Early Intervention & Why It's Vital

Everyone agrees that all children deserve the best possible start in life as a bedrock for well-being, happiness and meaningful life. So, how can we build a solid foundation for students?

The research reminds us that early intervention in the first years of a child's life is vital and helps improve learning, leading to better learning outcomes from childhood into the teenage years.

What is early intervention?

In general, early intervention refers to services and supports that can help young children who encounter difficulties reach developmental milestones or have been identified with needs. 

Many students face disadvantages or challenges that can impact their development and hinder their academic, emotional and behavioural growth. Failing to take action early, can lead to a range of negative consequences. For instance, research shows a link between behavioural problems and lower academic results. In addition, poor emotional and social skills as a child can lead to relationship problems or poor mental health as an adult. Most of the time, when the child reaches adolescence or adulthood, these issues are likely to be more damaging and more difficult to address.

However, these difficult challenges are not set in stone! 


The earlier, the better. Why early intervention is so important. 

The main goal of early intervention is to prevent problems from occurring or to tackle them before they get worse. It is also about putting in place some extra support or strategies early on, rather than relying on a larger support plan later.  Early intervention can cover four aspects of the child’s development: 


The earlier you can provide support to a child and their family, the more likely it is that long-term impacts of developmental delays and disabilities are reduced. Therefore, early intervention is crucial. Experiencing challenges or disadvantages early in life doesn’t have to dictate a child’s future as they grow up.

How does TIS regard early intervention?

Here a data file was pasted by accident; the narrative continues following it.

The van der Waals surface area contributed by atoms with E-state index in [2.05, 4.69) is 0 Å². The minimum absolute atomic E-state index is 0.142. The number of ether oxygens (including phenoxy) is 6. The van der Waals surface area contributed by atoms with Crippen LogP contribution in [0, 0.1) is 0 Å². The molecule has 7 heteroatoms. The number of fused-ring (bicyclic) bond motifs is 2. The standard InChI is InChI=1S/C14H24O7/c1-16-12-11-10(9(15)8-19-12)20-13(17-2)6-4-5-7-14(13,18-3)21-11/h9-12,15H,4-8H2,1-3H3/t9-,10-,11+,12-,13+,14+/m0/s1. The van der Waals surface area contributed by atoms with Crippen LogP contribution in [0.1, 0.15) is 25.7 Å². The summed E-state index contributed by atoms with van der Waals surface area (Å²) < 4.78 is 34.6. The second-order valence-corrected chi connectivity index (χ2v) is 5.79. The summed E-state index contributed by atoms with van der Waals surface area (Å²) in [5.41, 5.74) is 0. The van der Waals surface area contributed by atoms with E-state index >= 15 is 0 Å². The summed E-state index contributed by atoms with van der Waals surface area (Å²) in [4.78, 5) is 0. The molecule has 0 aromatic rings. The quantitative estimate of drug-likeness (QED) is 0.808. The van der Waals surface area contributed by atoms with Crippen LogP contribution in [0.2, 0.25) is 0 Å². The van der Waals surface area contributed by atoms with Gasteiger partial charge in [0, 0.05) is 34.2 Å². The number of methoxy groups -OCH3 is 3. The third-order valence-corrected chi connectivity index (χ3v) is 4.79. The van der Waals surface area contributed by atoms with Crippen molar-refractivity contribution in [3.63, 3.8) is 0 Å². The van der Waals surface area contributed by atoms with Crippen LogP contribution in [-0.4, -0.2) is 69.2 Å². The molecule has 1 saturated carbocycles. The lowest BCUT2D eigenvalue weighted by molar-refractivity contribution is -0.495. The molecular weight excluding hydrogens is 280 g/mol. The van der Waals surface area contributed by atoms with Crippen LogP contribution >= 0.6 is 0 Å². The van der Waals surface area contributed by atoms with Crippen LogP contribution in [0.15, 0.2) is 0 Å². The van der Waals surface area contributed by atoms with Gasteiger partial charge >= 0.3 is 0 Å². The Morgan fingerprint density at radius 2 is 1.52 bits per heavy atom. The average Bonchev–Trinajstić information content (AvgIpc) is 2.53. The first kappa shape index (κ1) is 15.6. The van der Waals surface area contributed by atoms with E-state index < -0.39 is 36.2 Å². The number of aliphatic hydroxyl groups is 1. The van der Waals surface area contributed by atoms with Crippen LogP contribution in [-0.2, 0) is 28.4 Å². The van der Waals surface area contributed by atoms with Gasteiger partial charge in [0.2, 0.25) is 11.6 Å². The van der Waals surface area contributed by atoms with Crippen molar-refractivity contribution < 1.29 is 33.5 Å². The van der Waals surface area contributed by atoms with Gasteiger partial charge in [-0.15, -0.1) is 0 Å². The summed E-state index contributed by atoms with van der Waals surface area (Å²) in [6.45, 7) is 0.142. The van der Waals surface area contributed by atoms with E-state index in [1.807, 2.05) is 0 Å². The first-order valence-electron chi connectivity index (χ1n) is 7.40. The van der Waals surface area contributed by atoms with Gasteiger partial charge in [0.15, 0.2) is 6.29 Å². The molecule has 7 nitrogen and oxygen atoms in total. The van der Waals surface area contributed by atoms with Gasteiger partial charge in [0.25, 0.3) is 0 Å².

When a young student faces difficulty at school either in communication, language, social interaction, or behaviour, we always face delicate questions: 

These questions are a shared responsibility between school and family. Finding the best answer possible in the child’s best interest, requires observation, dialogue and collaboration between the family, the teachers and the inclusive ed teachers, speech and language pathologists and counsellors.

In some cases, at the very earliest age, there is a need for expertise, to build the skills and plan the support in the family and in school for the child. Identifying the difficulty often implies an evaluation or an assessment by specialists. This step might be scary for some parents or, on the contrary, a relief for others. But it is never an ordinary step. 

In my daily practice, many parents have shared how an assessment process or a diagnostic journey might be critical and challenging. In Macau, an educational evaluation through the DSEDJ is offered free, which is helpful, however, the waitlist is long. The pathway to pursue an assessment is most of the time stressful and unclear. Whereas, a private assessment might be faster, but the cost is high.

However, parents have shared that when there is an understanding of the child’s difficulty and an acknowledgment of the possible strategies shared between the family and the teachers, there is a key for success.

The current pandemic has challenged the possibility of early intervention through the expertise of psychologists and therapists. The resources are extremely limited due to the borders restrictions. As educators or parents, we are responsible for becoming much more proactive and creative, because we know that there is no time to lose to provide support as soon as possible.

When early intervention is implemented, consistency in the support and strategies, and time, , are still very important to keep in mind.

The price for caring might sometimes be challenging and expensive, but the cost of ignoring the child’s difficulty is unfair and unaffordable. 

Let’s be proactive and creative in the support we need to provide. Let’s work together to provide a better early intervention to TIS students. It is a real team effort to shape a students’ future.

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